East Home Avenue, Hartsville
(Front) John L. Hart
In 1845, John Lide Hart (1825-1864) bought a 491-acre plantation here. Along what is
now Home Avenue, he built a carriage factory, a store, a steam-powered sawmill and
grist-mill, and houses for himself and his workers. Hart also donated land for the First
Baptist Church, which he helped establish. The property here left his ownership in 1854.
Hart, a Confederate lieutenant, died in action near Petersburg, Virginia.
(Reverse) John Hart House
This example of regional vernacular architecture of the mid-19th century is the last
antebellum structure known to remain on the site of John Hart's plantation and carriage
factory. Many of Hartsville's leading citizens have owned or lived in the house since it left
Hart's ownership in 1854. In 1981, the house was acquired by the Hartsville Heritage
Foundation. Erected by Hartsville Heritage Foundation-1986

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16-24 Wesley Chapel
On Road 28 about 1.3 miles SE of Lydia
Said to be Darlington County's oldest Methodist church, Wesley Chapel, thought to be
founded in 1789, was the site of early camp meetings. By 1802, the church was known
as Gully Meetinghouse and was located about 11/2 miles N. The site here was obtained
from Jesse & John Clements in 1832; the church renamed Wesley Chapel in 1834; and
the present sanctuary built in 1908. Erected by The Congregation-1989

Photo

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16-25
Main Street, Society Hill
(Front) Lawrence Faulkner
Born c.1840 and a resident of Darlington County by 1871, Lawrence Faulkner was a
black school teacher, later merchant, and Society Hill's postmaster from 1877 to 1889. A
trustee of nearby Union Baptist Church, Faulkner died in 1898. His store and dwelling
were located on this site.
(Reverse) Simon Brown
A former slave from Virginia, Brown lived in Society Hill around 1900 and for years was
employed by Lawrence Faulkner's widow to work on her farm. His small house was
adjacent to the Faulkner house on this site. A gifted story-teller of black folk tales,
Brown's allegories were posthumously recorded by the Smithsonian Institution. Erected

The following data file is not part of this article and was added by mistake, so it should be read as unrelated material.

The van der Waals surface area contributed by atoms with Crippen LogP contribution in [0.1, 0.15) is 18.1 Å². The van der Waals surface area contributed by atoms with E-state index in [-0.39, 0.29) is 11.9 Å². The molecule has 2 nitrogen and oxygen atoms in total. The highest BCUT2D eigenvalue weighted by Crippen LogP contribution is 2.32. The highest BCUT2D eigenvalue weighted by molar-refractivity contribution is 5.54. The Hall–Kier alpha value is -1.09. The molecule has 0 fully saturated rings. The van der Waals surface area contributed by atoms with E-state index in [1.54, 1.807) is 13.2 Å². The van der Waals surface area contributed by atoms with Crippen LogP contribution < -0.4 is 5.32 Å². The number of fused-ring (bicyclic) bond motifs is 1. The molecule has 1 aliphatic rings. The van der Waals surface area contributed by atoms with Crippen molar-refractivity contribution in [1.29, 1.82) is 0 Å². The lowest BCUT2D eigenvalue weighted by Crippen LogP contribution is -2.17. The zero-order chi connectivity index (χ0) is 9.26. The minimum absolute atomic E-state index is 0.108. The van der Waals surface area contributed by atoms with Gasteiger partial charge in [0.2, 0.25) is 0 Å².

by Darlington County Historical Commission-1989

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16-26
On Academy Street off Main Street, Society Hill
(Front) Society Hill Library Society
On June 5, 1822, twelve men paid $20 each to purchase books for a library. These men
were J. J. Evans; David and Elias Gregg; D. R. W., J. K. and T. E. McIver; Thomas
Smith; Alexander Sparks; D. R. and J. N. Williams; J. F. Wilson; and J. D. Witherspoon.
On December 7, 1822 the men formed the Society Hill Library Society.
(Reverse) Society Hill Library Society
This society was incorporated Dec. 20, 1823 and by 1826 was located in a structure
about 900 ft. N. on land given by John D. Witherspoon. Elias Gregg is thought to have
been the first librarian, serving until 1844. The library building was moved from its
original site on Main St. to the St. David's Academy lot here about 1932. It was taken
into the county library system in 1971. Erected by South Carolina Society of Colonial
Dames XVII Century-1990

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16-27
On Home Avenue at 4th Street, Hartsville
(Front) James Lide Coker
James L. Coker (1837-1918) came here from Society Hill ca. 1858 as a planter. While
serving in the Civil War as a captain in Co. E, 6th Regiment SC Volunteers, he was
seriously wounded. Promoted to major in 1864, he was a member of the SC House
1865-66. In 1865 he founded J. L. Coker & Co. and was a founder of the Bank of
Darlington (1881); Darlington Manufacturing
(Reverse) James Lide Coker
Co. (1881); Hartsville Railroad (1884); Carolina Fiber (1890) and Southern Novelty
(1899), both now Sonoco; Hartsville Oil Mill (1900); Hartsville Cotton Mill (1900); Coker's